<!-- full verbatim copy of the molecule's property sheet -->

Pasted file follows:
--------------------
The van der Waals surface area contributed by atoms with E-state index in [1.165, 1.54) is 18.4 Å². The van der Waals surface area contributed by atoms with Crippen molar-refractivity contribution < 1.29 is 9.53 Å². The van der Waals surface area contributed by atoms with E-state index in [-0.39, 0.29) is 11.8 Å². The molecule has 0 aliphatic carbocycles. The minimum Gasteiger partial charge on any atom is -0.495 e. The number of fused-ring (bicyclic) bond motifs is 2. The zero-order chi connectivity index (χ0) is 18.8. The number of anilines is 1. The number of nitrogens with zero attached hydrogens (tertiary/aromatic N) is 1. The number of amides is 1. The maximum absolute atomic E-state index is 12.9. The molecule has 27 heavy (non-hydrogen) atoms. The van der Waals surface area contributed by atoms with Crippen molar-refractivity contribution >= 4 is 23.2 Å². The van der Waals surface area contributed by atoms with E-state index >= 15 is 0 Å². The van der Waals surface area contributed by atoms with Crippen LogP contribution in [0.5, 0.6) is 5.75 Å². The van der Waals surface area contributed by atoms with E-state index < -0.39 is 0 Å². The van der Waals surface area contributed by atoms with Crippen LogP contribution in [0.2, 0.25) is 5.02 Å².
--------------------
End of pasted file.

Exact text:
The van der Waals surface area contributed by atoms with E-state index in [1.165, 1.54) is 18.4 Å². The van der Waals surface area contributed by atoms with Crippen molar-refractivity contribution < 1.29 is 9.53 Å². The van der Waals surface area contributed by atoms with E-state index in [-0.39, 0.29) is 11.8 Å². The molecule has 0 aliphatic carbocycles. The minimum Gasteiger partial charge on any atom is -0.495 e. The number of fused-ring (bicyclic) bond motifs is 2. The zero-order chi connectivity index (χ0) is 18.8. The number of anilines is 1. The number of nitrogens with zero attached hydrogens (tertiary/aromatic N) is 1. The number of amides is 1. The maximum absolute atomic E-state index is 12.9. The molecule has 27 heavy (non-hydrogen) atoms. The van der Waals surface area contributed by atoms with Crippen molar-refractivity contribution >= 4 is 23.2 Å². The van der Waals surface area contributed by atoms with E-state index >= 15 is 0 Å². The van der Waals surface area contributed by atoms with Crippen LogP contribution in [0.5, 0.6) is 5.75 Å². The van der Waals surface area contributed by atoms with E-state index < -0.39 is 0 Å². The van der Waals surface area contributed by atoms with Crippen LogP contribution in [0.2, 0.25) is 5.02 Å².